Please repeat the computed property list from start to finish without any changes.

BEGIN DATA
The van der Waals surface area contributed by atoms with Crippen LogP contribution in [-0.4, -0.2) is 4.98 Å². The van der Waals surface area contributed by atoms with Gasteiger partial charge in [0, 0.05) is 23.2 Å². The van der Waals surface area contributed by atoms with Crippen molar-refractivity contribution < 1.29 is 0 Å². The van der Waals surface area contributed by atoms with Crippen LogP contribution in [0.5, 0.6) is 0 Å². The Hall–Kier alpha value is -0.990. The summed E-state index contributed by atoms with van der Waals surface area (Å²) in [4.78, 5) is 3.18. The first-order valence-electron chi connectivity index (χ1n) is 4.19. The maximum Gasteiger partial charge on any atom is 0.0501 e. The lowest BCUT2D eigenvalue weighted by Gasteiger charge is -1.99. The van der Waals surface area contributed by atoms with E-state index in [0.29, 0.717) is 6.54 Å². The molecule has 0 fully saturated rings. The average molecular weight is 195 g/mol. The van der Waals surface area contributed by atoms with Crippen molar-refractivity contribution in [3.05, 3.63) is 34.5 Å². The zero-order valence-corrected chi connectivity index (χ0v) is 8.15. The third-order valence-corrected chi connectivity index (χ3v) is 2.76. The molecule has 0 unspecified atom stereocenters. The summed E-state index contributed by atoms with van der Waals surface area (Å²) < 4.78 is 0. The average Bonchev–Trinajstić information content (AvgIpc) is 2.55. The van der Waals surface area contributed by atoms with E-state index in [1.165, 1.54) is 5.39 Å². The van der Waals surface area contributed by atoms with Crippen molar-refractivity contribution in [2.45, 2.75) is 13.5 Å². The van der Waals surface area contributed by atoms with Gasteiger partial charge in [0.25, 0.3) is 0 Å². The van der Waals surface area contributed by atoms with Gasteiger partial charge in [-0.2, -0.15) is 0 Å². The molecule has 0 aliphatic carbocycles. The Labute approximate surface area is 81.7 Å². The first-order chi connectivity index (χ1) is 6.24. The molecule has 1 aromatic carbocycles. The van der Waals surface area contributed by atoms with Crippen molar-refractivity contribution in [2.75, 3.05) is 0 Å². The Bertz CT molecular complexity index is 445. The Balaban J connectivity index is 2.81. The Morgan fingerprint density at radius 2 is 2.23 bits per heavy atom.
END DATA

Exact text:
The van der Waals surface area contributed by atoms with Crippen LogP contribution in [-0.4, -0.2) is 4.98 Å². The van der Waals surface area contributed by atoms with Gasteiger partial charge in [0, 0.05) is 23.2 Å². The van der Waals surface area contributed by atoms with Crippen molar-refractivity contribution < 1.29 is 0 Å². The van der Waals surface area contributed by atoms with Crippen LogP contribution in [0.5, 0.6) is 0 Å². The Hall–Kier alpha value is -0.990. The summed E-state index contributed by atoms with van der Waals surface area (Å²) in [4.78, 5) is 3.18. The first-order valence-electron chi connectivity index (χ1n) is 4.19. The maximum Gasteiger partial charge on any atom is 0.0501 e. The lowest BCUT2D eigenvalue weighted by Gasteiger charge is -1.99. The van der Waals surface area contributed by atoms with E-state index in [0.29, 0.717) is 6.54 Å². The molecule has 0 fully saturated rings. The average molecular weight is 195 g/mol. The van der Waals surface area contributed by atoms with Crippen molar-refractivity contribution in [3.05, 3.63) is 34.5 Å². The zero-order valence-corrected chi connectivity index (χ0v) is 8.15. The third-order valence-corrected chi connectivity index (χ3v) is 2.76. The molecule has 0 unspecified atom stereocenters. The summed E-state index contributed by atoms with van der Waals surface area (Å²) < 4.78 is 0. The average Bonchev–Trinajstić information content (AvgIpc) is 2.55. The van der Waals surface area contributed by atoms with E-state index in [1.165, 1.54) is 5.39 Å². The van der Waals surface area contributed by atoms with Crippen molar-refractivity contribution in [2.45, 2.75) is 13.5 Å². The van der Waals surface area contributed by atoms with Gasteiger partial charge in [0.25, 0.3) is 0 Å². The van der Waals surface area contributed by atoms with Gasteiger partial charge in [-0.2, -0.15) is 0 Å². The molecule has 0 aliphatic carbocycles. The Labute approximate surface area is 81.7 Å². The first-order chi connectivity index (χ1) is 6.24. The molecule has 1 aromatic carbocycles. The van der Waals surface area contributed by atoms with Crippen molar-refractivity contribution in [2.75, 3.05) is 0 Å². The Bertz CT molecular complexity index is 445. The Balaban J connectivity index is 2.81. The Morgan fingerprint density at radius 2 is 2.23 bits per heavy atom.